Treiziste Diary: French Elite 1 smaller but stronger for new season

Rugby League World’s Treiziste Diarist, Pierre Carcau, looks ahead to a new domestic season in France, with an Elite Championship that has reduced in size but which promises to be more competitive than ever.

In some cultures, the number 9 has a double meaning.

It can mean either the end of a cycle, or the beginning of a new one

This couldn’t sum up in a better way next season’s French Elite 1 championship format. A championship which will recommence in mid-October.

Indeed, the French Rugby League Federation (FFR XIII) published the fixtures of the Elite 1, the Elite 2 championships, the women’s first grade and the wheelchair championship in July. The clubs of the other divisions are, at the time of writing, still waiting for the official dates of their seasons.

And it was an open secret that the status quo would not continue this year. FFR XIII President Luc Lacoste claimed that he wanted a 12 teams-championship. The names of a few clubs were even pronounced. Lyon, Villefranche-de-Rouergue and the most serious candidate for this expansion: Toulon, as local media such as l’Indépendant” reported here.

Toulon’s application makes sense. Toulon is typically the kind of city which could, step by step, help French Rugby League with reconquering urban France

A Port city of 40,000, famous in France for its French navy shipyard, is also the gate to the French Riviera. An international brand, a name not to be neglected for a game starved of recognition.

Furthermore, Toulon is not a new team. They were created in 2011 but are the heirs of an old structure and managed to join the Elite 2 championship in 2017.

Toulon is located in an area where rugby union prevails, but in the South Westerly world of French rugby union, the South East, where Toulon is located, has always been some kind of black sheep, a rebel. Until recently, the club chairman was the colourful character Mourad Boudjellal. The club also hosted a certain Sonny Bill Williams (2008-2010) and almost recruited Israel Folau in 2014.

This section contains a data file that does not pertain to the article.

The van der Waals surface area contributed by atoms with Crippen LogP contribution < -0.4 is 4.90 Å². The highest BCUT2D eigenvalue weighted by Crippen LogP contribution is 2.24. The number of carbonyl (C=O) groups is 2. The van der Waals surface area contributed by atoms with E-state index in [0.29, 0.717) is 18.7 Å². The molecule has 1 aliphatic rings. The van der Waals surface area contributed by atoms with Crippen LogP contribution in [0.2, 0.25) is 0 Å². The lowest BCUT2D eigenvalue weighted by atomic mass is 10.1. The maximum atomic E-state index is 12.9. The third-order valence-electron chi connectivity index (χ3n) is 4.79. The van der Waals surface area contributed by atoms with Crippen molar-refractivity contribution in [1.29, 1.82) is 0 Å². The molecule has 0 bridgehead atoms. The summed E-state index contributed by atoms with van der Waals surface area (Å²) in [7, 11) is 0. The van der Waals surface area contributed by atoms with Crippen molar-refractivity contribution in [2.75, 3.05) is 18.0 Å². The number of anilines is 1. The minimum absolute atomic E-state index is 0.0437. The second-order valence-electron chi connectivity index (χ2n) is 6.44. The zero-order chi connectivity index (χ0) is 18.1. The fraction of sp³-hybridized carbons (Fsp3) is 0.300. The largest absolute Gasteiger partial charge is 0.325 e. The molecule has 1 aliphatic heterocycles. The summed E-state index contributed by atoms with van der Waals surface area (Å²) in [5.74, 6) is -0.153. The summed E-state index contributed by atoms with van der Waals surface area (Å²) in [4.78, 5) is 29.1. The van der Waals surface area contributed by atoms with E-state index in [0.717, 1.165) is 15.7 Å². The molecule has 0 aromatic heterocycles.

Therefore, there is a potential audience for the Rugby League side, ‘Toulon Marlins’. Because in France there are no watertight barriers between league and union, some Toulounnais may enjoy watching the games of the ‘rebel’ thirteen-a-side code.

Unfortunately for Toulon, they will have to wait to enter Elite 1. They had to fill certain specifications and according to the FFR XIII, they failed to meet the administrative criteria

So, will Elite 1 remain a domain of ten clubs only?

Not at all, Palau-del-Vidre (no one pronounces the complete name any more in “rugby à XIII”) announced that they would quit the Elite 1 Championship.

Yet the village of 3,000 inhabitants had a decent season last time. All right, the Broncos didn’t make it to the play-offs, but they avoided the bottom of the table, finishing in eighth place.

Although Palau is a tiny village close to the Spanish border, what a story it could tell about French Rugby League. A sport that can give a village an opportunity to play in a national championship.

Although this angle is probably not used to hype their events, have Treizistes missed something in terms of communication? With this “David” who plays some “Goliaths” almost every week?

Anyway, the number of first-grade clubs eventually reached 9. Just nine teams.

But what a championship it will be! The Elite 1 has never deserved so well its name of “Elite”.

Because it will be a tough championship for everyone: with no promoted team joining it, there will be no room for error for the South Western teams which have been used to being at the bottom of the league. Albi and Saint-Gaudens won’t be able to count on some fresh air to relaunch themselves. Palau had always been their direct opponent. But as the Catalans gave up by some kind of technical knock-out, the remaining teams will have to increase their level of play to beat teams like Avignon, if they want to reach safety or just get a decent position at the end of the season.  “9” means pain in some cultures but it could be also the Albi and Saint-Gaudens’ road map for the next season.

The top of the league will be hotly contested for sure.

The present champions, Lézignan (Corbières), are the favourites, especially with James Maloney, Jason Baitieri and Sam Moa wearing the green jersey next season. And their former head coach Aurelién Cologni is not really far away as he’s still in the sport staff of the Audois club, despite the fact he ditched his role in league for union.

As for the other clubs with realistic ambitions of challenging for the title, it is difficult to make any valid prediction right now as they are still in the process of recruiting their squads.

I hope that you will be able to see with your own eyes some matches of the coming Elite 1 championship. So far nothing has been announced in terms of broadcasting, but given the successful experience of video streaming during the last season, we can expect a few games to be visible, and that clubs may offer at least some coverage of their games. They would be very inspired to do so.

No matter how many clubs play in the Championship, the Elite 1’s coverage needs to consist of more than remote written reports in local media if the public within and outside France are to rediscover that French Rugby League is a game of commitment; it’s not flawless, but it is rock solid, despite the many blocks on their road.